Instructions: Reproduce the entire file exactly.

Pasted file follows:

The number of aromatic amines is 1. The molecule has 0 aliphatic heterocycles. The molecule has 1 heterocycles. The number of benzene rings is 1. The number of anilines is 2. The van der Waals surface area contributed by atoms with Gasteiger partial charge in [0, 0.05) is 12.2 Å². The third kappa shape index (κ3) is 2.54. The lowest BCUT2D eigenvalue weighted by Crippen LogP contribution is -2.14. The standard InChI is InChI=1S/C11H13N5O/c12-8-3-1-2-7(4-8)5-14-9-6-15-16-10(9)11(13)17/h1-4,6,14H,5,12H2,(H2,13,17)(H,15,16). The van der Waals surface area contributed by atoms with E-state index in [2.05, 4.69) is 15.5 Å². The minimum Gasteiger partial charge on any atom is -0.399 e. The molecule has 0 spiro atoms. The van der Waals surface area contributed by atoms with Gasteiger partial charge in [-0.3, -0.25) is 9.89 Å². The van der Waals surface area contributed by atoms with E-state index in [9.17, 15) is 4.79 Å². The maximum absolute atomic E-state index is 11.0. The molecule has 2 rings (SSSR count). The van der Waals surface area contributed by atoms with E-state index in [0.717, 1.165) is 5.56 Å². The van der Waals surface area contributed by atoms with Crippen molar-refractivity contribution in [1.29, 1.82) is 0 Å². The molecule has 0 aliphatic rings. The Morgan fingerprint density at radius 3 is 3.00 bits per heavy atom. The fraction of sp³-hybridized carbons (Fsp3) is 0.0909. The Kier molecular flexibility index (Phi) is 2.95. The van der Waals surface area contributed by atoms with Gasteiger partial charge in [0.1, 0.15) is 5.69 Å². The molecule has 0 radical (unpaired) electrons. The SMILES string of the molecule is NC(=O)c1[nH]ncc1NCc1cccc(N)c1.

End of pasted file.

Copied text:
The number of aromatic amines is 1. The molecule has 0 aliphatic heterocycles. The molecule has 1 heterocycles. The number of benzene rings is 1. The number of anilines is 2. The van der Waals surface area contributed by atoms with Gasteiger partial charge in [0, 0.05) is 12.2 Å². The third kappa shape index (κ3) is 2.54. The lowest BCUT2D eigenvalue weighted by Crippen LogP contribution is -2.14. The standard InChI is InChI=1S/C11H13N5O/c12-8-3-1-2-7(4-8)5-14-9-6-15-16-10(9)11(13)17/h1-4,6,14H,5,12H2,(H2,13,17)(H,15,16). The van der Waals surface area contributed by atoms with E-state index in [2.05, 4.69) is 15.5 Å². The minimum Gasteiger partial charge on any atom is -0.399 e. The molecule has 0 spiro atoms. The van der Waals surface area contributed by atoms with Gasteiger partial charge in [-0.3, -0.25) is 9.89 Å². The van der Waals surface area contributed by atoms with E-state index in [9.17, 15) is 4.79 Å². The maximum absolute atomic E-state index is 11.0. The molecule has 2 rings (SSSR count). The van der Waals surface area contributed by atoms with E-state index in [0.717, 1.165) is 5.56 Å². The van der Waals surface area contributed by atoms with Crippen molar-refractivity contribution in [1.29, 1.82) is 0 Å². The molecule has 0 aliphatic rings. The Morgan fingerprint density at radius 3 is 3.00 bits per heavy atom. The fraction of sp³-hybridized carbons (Fsp3) is 0.0909. The Kier molecular flexibility index (Phi) is 2.95. The van der Waals surface area contributed by atoms with Gasteiger partial charge in [0.1, 0.15) is 5.69 Å². The molecule has 0 radical (unpaired) electrons. The SMILES string of the molecule is NC(=O)c1[nH]ncc1NCc1cccc(N)c1.